Meaning of SWEAT in English
/ swet; NAmE / noun , verb
LIQUID ON SKIN
[ U ] drops of liquid that appear on the surface of your skin when you are hot, ill / sick or afraid
SYN perspiration :
beads of sweat
She wiped the sweat from her face.
By the end of the match, the sweat was pouring off him.
—see also sweaty
[ usually sing. ] the state of being covered with sweat :
I woke up in a sweat.
She completed the routine without even working up a sweat .
He breaks out in a sweat just at the thought of flying.
He started having night sweats.
—see also cold sweat
[ U ] hard work or effort :
( informal )
Growing your own vegetables sounds like a lot of sweat.
( literary )
She achieved success by the sweat of her brow (= by working very hard) .
sweats [ pl. ] ( informal , especially NAmE ) a sweatsuit or sweatpants :
I hung around the house all day in my sweats.
- be / get in a sweat (about sth)
- break sweat
- no sweat
—more at blood noun
PRODUCE LIQUID ON SKIN / SURFACE
when you sweat , drops of liquid appear on the surface of your skin, for example when you are hot, ill / sick or afraid
SYN perspire :
[ v ]
to sweat heavily
[ vn ]
He was sweating buckets (= a lot) .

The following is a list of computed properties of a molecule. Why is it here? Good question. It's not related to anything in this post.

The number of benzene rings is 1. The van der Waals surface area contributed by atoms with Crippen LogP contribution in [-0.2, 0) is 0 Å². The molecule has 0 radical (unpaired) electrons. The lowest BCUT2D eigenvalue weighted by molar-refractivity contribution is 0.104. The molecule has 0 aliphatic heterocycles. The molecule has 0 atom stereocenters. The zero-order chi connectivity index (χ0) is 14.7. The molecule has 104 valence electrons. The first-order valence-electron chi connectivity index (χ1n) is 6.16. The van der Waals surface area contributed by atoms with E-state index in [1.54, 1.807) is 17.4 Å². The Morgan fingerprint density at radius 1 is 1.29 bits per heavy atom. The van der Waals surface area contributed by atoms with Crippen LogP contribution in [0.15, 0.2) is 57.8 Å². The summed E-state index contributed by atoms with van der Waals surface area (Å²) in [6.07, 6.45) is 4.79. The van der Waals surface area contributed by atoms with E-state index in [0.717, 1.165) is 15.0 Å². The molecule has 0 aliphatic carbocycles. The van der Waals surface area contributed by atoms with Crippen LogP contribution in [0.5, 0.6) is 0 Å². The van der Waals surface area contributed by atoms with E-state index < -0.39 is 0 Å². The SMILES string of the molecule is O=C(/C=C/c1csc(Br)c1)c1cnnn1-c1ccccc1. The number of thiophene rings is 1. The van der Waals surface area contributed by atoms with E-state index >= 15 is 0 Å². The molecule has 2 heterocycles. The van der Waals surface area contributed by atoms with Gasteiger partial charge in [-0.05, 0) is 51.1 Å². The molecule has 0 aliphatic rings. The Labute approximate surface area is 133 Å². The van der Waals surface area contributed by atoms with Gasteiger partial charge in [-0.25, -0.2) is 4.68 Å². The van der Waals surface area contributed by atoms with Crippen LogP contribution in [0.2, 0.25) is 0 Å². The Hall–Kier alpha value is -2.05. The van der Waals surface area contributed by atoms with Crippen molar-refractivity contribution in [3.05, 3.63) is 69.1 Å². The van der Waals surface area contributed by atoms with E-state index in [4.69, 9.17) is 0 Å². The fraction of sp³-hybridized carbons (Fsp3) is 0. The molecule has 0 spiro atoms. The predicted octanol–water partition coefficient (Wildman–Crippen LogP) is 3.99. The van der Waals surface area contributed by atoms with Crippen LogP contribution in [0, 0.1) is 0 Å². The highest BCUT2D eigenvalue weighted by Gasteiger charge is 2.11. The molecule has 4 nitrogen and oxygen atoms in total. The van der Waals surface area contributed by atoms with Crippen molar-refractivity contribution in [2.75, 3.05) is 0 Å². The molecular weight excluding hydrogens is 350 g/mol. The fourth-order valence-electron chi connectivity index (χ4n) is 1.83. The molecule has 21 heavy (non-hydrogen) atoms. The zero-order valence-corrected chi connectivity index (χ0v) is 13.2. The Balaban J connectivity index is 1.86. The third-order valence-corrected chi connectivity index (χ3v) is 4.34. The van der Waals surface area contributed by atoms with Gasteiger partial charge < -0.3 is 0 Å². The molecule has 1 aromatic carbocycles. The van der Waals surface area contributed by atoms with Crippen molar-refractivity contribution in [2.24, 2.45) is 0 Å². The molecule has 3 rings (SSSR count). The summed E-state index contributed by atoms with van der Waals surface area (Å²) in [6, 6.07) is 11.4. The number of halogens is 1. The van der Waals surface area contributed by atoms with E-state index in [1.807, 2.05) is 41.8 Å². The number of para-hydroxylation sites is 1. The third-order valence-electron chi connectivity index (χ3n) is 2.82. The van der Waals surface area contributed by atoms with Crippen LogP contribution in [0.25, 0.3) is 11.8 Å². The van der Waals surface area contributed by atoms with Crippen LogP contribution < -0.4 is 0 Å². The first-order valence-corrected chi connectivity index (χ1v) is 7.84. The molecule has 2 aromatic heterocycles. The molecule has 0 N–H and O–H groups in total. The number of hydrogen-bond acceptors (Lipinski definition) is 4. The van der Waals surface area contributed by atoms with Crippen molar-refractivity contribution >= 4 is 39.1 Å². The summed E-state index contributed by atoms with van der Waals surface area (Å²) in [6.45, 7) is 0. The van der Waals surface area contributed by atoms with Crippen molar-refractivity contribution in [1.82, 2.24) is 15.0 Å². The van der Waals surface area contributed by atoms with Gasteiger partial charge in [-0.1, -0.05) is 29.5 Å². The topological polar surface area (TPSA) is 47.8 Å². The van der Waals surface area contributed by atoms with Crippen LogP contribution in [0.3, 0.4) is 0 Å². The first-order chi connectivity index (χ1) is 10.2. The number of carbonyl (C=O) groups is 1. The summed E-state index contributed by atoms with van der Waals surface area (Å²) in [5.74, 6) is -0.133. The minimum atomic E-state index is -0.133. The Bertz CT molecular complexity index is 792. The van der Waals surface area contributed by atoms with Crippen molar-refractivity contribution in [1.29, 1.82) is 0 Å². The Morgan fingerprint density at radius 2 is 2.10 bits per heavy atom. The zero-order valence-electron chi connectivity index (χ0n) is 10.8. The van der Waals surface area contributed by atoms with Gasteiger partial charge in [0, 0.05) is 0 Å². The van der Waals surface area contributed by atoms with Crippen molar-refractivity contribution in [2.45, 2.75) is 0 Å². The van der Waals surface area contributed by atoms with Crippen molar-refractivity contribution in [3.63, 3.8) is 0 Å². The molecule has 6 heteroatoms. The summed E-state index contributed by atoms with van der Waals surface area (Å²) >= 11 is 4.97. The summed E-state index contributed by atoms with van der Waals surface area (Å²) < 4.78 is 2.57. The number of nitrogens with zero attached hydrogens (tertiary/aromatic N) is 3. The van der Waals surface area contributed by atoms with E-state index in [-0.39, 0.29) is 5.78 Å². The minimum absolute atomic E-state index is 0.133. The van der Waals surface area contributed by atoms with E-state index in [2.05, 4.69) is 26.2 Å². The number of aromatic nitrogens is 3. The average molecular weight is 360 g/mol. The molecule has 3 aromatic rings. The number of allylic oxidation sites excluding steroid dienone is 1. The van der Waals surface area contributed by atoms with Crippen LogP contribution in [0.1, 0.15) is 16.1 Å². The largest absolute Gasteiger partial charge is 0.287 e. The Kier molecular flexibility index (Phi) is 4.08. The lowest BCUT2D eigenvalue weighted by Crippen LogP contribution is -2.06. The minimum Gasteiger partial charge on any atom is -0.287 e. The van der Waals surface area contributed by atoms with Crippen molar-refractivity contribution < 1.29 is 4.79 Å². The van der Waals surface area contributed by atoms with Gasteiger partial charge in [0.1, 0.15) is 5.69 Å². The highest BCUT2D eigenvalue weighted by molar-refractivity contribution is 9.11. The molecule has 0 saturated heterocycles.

[ v ] if sth sweats , the liquid that is contained in it appears on its surface :
The cheese was beginning to sweat.
[ v ] sweat (over sth) to work hard at sth :
Are you still sweating over that report?
[ v ] ( informal ) to worry or feel anxious about sth :
They really made me sweat during the interview.
[ vn , v ] ( BrE ) if you sweat meat or vegetables or let them sweat , you heat them slowly with a little fat in a pan that is covered with a lid
- don't sweat it
- don't sweat the small stuff
- sweat blood
—more at gut noun
- sweat sth off
- sweat it out
Old English swāt (noun), swǣtan (verb), of Germanic origin; related to Dutch zweet and German Schweiss , from an Indo-European root shared by Latin sudor .
Oxford Advanced Learner's English Dictionary. Оксфордский английский словарь для изучающик язык на продвинутом уровне. 2005